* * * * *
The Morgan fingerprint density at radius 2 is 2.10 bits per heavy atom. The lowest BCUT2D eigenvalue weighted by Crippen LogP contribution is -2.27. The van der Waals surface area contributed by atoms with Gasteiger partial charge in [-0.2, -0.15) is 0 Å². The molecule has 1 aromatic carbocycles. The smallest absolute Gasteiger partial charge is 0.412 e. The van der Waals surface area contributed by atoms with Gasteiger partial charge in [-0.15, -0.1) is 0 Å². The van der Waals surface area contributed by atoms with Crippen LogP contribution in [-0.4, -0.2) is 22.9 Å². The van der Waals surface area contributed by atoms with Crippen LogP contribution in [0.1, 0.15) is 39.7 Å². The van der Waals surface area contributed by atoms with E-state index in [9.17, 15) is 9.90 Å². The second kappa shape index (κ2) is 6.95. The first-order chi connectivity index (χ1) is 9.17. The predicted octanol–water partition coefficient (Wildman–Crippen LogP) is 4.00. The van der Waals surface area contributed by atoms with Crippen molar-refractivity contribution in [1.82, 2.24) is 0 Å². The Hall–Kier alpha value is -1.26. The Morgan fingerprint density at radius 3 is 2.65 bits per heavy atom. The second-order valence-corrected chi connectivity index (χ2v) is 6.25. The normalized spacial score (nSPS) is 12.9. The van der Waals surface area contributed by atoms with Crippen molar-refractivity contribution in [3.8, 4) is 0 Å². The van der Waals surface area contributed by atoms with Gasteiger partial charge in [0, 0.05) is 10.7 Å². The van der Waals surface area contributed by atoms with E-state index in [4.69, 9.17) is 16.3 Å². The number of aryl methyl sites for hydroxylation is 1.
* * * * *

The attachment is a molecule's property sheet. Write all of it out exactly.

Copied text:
The Morgan fingerprint density at radius 2 is 2.10 bits per heavy atom. The lowest BCUT2D eigenvalue weighted by Crippen LogP contribution is -2.27. The van der Waals surface area contributed by atoms with Gasteiger partial charge in [-0.2, -0.15) is 0 Å². The molecule has 1 aromatic carbocycles. The smallest absolute Gasteiger partial charge is 0.412 e. The van der Waals surface area contributed by atoms with Gasteiger partial charge in [-0.15, -0.1) is 0 Å². The van der Waals surface area contributed by atoms with Crippen LogP contribution in [-0.4, -0.2) is 22.9 Å². The van der Waals surface area contributed by atoms with Crippen LogP contribution in [0.1, 0.15) is 39.7 Å². The van der Waals surface area contributed by atoms with E-state index in [9.17, 15) is 9.90 Å². The second kappa shape index (κ2) is 6.95. The first-order chi connectivity index (χ1) is 9.17. The predicted octanol–water partition coefficient (Wildman–Crippen LogP) is 4.00. The van der Waals surface area contributed by atoms with Crippen molar-refractivity contribution in [1.82, 2.24) is 0 Å². The Hall–Kier alpha value is -1.26. The Morgan fingerprint density at radius 3 is 2.65 bits per heavy atom. The second-order valence-corrected chi connectivity index (χ2v) is 6.25. The normalized spacial score (nSPS) is 12.9. The van der Waals surface area contributed by atoms with Crippen molar-refractivity contribution in [3.8, 4) is 0 Å². The van der Waals surface area contributed by atoms with Gasteiger partial charge in [0, 0.05) is 10.7 Å². The van der Waals surface area contributed by atoms with E-state index in [4.69, 9.17) is 16.3 Å². The number of aryl methyl sites for hydroxylation is 1.